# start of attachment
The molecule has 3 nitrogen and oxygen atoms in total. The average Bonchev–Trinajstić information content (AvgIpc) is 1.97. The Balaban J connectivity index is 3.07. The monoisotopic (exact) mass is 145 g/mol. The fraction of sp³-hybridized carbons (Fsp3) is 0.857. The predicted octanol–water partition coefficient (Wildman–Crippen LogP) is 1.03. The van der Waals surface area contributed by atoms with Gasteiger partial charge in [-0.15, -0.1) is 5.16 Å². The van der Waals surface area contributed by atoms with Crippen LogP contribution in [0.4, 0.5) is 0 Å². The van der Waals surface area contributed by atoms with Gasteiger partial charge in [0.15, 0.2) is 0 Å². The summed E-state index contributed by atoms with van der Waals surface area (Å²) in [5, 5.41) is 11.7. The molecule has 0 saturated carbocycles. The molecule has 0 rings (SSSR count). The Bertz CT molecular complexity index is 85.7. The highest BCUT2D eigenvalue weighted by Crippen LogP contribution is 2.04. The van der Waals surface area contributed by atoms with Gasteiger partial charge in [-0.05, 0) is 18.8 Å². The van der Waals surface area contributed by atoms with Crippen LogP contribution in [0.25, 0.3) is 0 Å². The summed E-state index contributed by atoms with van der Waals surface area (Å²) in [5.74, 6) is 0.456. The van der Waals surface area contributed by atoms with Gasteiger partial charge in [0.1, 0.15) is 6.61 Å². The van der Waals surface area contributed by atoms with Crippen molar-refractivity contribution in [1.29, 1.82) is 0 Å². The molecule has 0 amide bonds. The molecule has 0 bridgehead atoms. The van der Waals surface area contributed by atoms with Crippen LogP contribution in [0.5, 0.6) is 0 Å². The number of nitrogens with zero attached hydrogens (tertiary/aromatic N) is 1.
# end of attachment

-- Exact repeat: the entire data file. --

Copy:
The molecule has 3 nitrogen and oxygen atoms in total. The average Bonchev–Trinajstić information content (AvgIpc) is 1.97. The Balaban J connectivity index is 3.07. The monoisotopic (exact) mass is 145 g/mol. The fraction of sp³-hybridized carbons (Fsp3) is 0.857. The predicted octanol–water partition coefficient (Wildman–Crippen LogP) is 1.03. The van der Waals surface area contributed by atoms with Gasteiger partial charge in [-0.15, -0.1) is 5.16 Å². The van der Waals surface area contributed by atoms with Crippen LogP contribution in [0.4, 0.5) is 0 Å². The van der Waals surface area contributed by atoms with Gasteiger partial charge in [0.15, 0.2) is 0 Å². The summed E-state index contributed by atoms with van der Waals surface area (Å²) in [5, 5.41) is 11.7. The molecule has 0 saturated carbocycles. The molecule has 0 rings (SSSR count). The Bertz CT molecular complexity index is 85.7. The highest BCUT2D eigenvalue weighted by Crippen LogP contribution is 2.04. The van der Waals surface area contributed by atoms with Gasteiger partial charge in [-0.05, 0) is 18.8 Å². The van der Waals surface area contributed by atoms with Crippen LogP contribution in [0.25, 0.3) is 0 Å². The summed E-state index contributed by atoms with van der Waals surface area (Å²) in [5.74, 6) is 0.456. The van der Waals surface area contributed by atoms with Gasteiger partial charge in [0.1, 0.15) is 6.61 Å². The van der Waals surface area contributed by atoms with Crippen molar-refractivity contribution in [1.29, 1.82) is 0 Å². The molecule has 0 amide bonds. The molecule has 0 bridgehead atoms. The van der Waals surface area contributed by atoms with Crippen LogP contribution in [0.5, 0.6) is 0 Å². The number of nitrogens with zero attached hydrogens (tertiary/aromatic N) is 1.